Healthcare Delivery system comprises institutions, organisations and persons that operate within the healthcare system, and are responsible for the promotion of health, prevention of illness, detection and treatment of disease and rehabilitation.

Healthcare Delivery infrastructure in India has been lagging behind when compared with many countries that are poorer than India in other economic parameters. Indias

COVID-19 Impact

The healthcare industry cannot be analysed in isolation from the worldwide outbreak of the coronavirus pandemic with more and more positive cases and growing further. The pandemic has jeopardised the global and Indian healthcare system along with all other economic activities. India, with a population of 1.3 billion, is reeling under pressure to deal with such a huge outbreak infecting more than 3.4 million people, because of its inadequate healthcare infrastructure. Considering the fact that European countries have failed to contain the epidemic notwithstanding their state-of-the-art healthcare system, India is focussing on upgrading its healthcare delivery system to survive the crisis and contain the spread. So, the government decided on a twin strategy - a nationwide lockdown to break the chain of infection and a quick ramp-up of its healthcare facilities to face the pandemic during March to May 2020.

As an umbrella support to the economy battling with the pandemic outbreak and lockdown, the government announced a Rs. 20 Trillion stimulus package called "Atmanirbhar Bharat". To slowly pull out the economy from the lockdown impact, the government has laid out a roadmap for a phased reopening of the economy, starting with Unlock 1.0. The industries and organisations have started reopening with strict SOPs, directed by the government.

During the coronavirus emergency and lockdown, normal hospital procedures were on a partial halt and most of the hospitals had to convert portions of their capacity to isolation wards, increasing the number of lifesaving ventilators, bed and intensive care units to fight the virus outbreak. As the country is fighting with fiscal and liquidity stress, job and production loss, falling investment and consumer demand, the healthcare industry is also focussing on surviving the present crisis. A normalcy for the sector can only be projected depending on the extent of the virus trajectory and the countrys ability to contain the spread.

However, there is also an opportunity to convert the challenge into opportunities. Considering the massive industrial base and growing healthcare demand, ramping up the spending on health infrastructure and healthcare R&D with a focus on healthcare equipment and services is needed to support Indias economic recovery and to protect the well-being of its citizens by providing access to high quality and affordable healthcare.


During the financial year 2019-20, your Company has achieved total turnover of Rs. 1113.77 Lakh and has incurred net profit of Rs. 192.35 Lakh. The Company has net worth of about Rs. 1501.16 Lakh as on March 31, 2020.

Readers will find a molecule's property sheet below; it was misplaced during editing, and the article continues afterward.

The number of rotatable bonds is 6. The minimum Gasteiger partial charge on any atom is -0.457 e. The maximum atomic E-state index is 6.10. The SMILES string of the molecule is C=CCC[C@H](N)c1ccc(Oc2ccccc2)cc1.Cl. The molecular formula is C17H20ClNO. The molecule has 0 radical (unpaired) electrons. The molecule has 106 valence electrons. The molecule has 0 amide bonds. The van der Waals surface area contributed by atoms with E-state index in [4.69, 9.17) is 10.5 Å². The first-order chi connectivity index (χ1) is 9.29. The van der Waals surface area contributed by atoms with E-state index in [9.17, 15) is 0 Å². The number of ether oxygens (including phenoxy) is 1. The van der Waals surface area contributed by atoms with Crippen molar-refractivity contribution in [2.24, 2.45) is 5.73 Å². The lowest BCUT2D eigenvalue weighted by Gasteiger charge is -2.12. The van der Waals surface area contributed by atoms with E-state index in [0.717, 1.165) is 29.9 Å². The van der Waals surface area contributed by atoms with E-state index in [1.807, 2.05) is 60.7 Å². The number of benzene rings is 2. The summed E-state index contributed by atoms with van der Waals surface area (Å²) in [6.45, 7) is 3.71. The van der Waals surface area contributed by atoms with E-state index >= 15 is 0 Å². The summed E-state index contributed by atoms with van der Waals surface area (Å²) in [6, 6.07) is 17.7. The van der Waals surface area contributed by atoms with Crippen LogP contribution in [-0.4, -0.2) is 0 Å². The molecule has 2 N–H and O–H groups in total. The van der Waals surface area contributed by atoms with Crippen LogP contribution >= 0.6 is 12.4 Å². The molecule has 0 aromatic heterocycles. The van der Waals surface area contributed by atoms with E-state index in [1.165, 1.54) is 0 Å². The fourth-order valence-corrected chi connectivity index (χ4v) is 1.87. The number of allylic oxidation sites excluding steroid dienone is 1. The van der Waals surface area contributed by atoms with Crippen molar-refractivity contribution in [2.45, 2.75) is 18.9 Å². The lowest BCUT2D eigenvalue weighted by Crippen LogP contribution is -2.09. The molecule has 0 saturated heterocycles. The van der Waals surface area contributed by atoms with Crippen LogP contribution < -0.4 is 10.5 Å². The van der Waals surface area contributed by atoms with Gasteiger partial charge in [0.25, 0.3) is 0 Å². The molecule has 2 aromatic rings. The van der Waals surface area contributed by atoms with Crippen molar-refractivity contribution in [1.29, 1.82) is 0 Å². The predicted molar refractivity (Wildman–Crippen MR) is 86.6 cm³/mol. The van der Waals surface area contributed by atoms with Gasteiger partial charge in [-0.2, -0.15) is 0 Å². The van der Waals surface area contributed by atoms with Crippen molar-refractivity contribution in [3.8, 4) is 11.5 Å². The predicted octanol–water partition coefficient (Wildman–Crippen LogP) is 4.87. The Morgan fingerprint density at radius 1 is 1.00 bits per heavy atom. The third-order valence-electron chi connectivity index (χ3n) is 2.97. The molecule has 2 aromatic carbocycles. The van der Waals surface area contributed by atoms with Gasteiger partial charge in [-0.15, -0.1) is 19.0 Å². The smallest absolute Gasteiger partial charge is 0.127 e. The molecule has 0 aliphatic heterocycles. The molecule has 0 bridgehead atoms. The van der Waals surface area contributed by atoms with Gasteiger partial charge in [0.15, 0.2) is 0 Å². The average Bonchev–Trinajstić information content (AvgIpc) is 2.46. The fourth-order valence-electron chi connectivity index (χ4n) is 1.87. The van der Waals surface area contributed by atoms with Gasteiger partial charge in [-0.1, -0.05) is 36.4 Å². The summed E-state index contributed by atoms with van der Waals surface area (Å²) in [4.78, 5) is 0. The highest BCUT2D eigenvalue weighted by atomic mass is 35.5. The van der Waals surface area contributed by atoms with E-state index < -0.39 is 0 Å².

With financial sustainability, care delivery, patient centricity, digital transformation, and regulatory compliance at the top of the agenda, health care sector leaders need to collaborate with all stakeholders-both within the health care ecosystem and those in converging industries -as they look to shape the future of health care and establish a sustainable smart health community.

There is an exponential increase in the pace and scale with which digital health care innovations are emerging. Digital technologies are supporting health systems efforts to transition to new models of patient-centered care and helping them develop "smart health" approaches to increase access and affordability, improve quality, and lower costs. From lockchain, RPA, cloud, artificial intelligence (AI), and robotics, to internet of medical things (IoMT), digital and virtual reality are just some of the ways technology is disrupting health care. These technologies are helping with diagnosis and treatment, helping with speed, quality and accuracy, and improving the patient experience.

Tejnaksh has managed to continue its growth in the year under review, despite the challenges coming from the coronavirus outbreak in the last quarter of the financial year. The Company is confident of its service capabilities and domain expertise that has created a niche in the healthcare market. It is committed to outperform the industry average growth in the coming fiscal year backed by its unique business model and service edge.


India is a land full of opportunities for players in the medical devices industry. The country has also become one of the leading destinations for high-end diagnostic services with tremendous capital investment for advanced diagnostic facilities, thus catering to a greater proportion of population. Besides, Indian medical service consumers have become more conscious towards their healthcare upkeep.

Indian healthcare sector is much diversified and is full of opportunities in every segment, which includes providers, payers, and medical technology. With the increase in the competition, businesses are looking to explore for the latest dynamics and trends which will have positive impact on their business. The hospital industry in India is forecast to increase to Rs 8.6 trillion (US$ 132.84 billion) by FY22 from Rs 4 trillion (US$ 61.79 billion) in FY17 at a CAGR of 16-17 per cent.

The Government of India is planning to increase public health spending to 2.5 per cent of the countrys GDP by 2025.

Indias competitive advantage also lies in the increased success rate of Indian companies in getting Abbreviated New Drug Application (ANDA) approvals. India also offers vast opportunities in R&D as well as medical tourism. To sum up, there are vast opportunities for investment in healthcare infrastructure in both urban and rural India.